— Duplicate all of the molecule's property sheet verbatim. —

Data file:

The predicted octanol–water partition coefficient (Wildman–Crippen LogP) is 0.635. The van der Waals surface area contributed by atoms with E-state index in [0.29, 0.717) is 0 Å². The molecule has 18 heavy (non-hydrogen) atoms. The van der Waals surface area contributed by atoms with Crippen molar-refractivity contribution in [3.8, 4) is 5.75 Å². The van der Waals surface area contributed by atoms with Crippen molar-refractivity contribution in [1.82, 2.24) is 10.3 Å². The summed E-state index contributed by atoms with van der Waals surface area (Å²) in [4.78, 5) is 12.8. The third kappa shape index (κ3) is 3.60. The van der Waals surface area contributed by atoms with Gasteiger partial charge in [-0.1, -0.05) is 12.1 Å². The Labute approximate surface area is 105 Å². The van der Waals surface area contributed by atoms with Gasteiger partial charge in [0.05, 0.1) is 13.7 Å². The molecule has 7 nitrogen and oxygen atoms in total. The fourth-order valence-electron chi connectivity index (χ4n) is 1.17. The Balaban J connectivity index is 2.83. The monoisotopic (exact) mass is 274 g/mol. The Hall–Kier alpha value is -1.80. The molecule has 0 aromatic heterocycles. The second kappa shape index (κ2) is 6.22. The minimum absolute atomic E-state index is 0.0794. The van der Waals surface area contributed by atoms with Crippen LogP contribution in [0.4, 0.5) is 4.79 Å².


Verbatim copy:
The predicted octanol–water partition coefficient (Wildman–Crippen LogP) is 0.635. The van der Waals surface area contributed by atoms with E-state index in [0.29, 0.717) is 0 Å². The molecule has 18 heavy (non-hydrogen) atoms. The van der Waals surface area contributed by atoms with Crippen molar-refractivity contribution in [3.8, 4) is 5.75 Å². The van der Waals surface area contributed by atoms with Crippen molar-refractivity contribution in [1.82, 2.24) is 10.3 Å². The summed E-state index contributed by atoms with van der Waals surface area (Å²) in [4.78, 5) is 12.8. The third kappa shape index (κ3) is 3.60. The van der Waals surface area contributed by atoms with Gasteiger partial charge in [-0.1, -0.05) is 12.1 Å². The Labute approximate surface area is 105 Å². The van der Waals surface area contributed by atoms with Gasteiger partial charge in [0.05, 0.1) is 13.7 Å². The molecule has 7 nitrogen and oxygen atoms in total. The fourth-order valence-electron chi connectivity index (χ4n) is 1.17. The Balaban J connectivity index is 2.83. The monoisotopic (exact) mass is 274 g/mol. The Hall–Kier alpha value is -1.80. The molecule has 0 aromatic heterocycles. The second kappa shape index (κ2) is 6.22. The minimum absolute atomic E-state index is 0.0794. The van der Waals surface area contributed by atoms with Crippen LogP contribution in [0.4, 0.5) is 4.79 Å².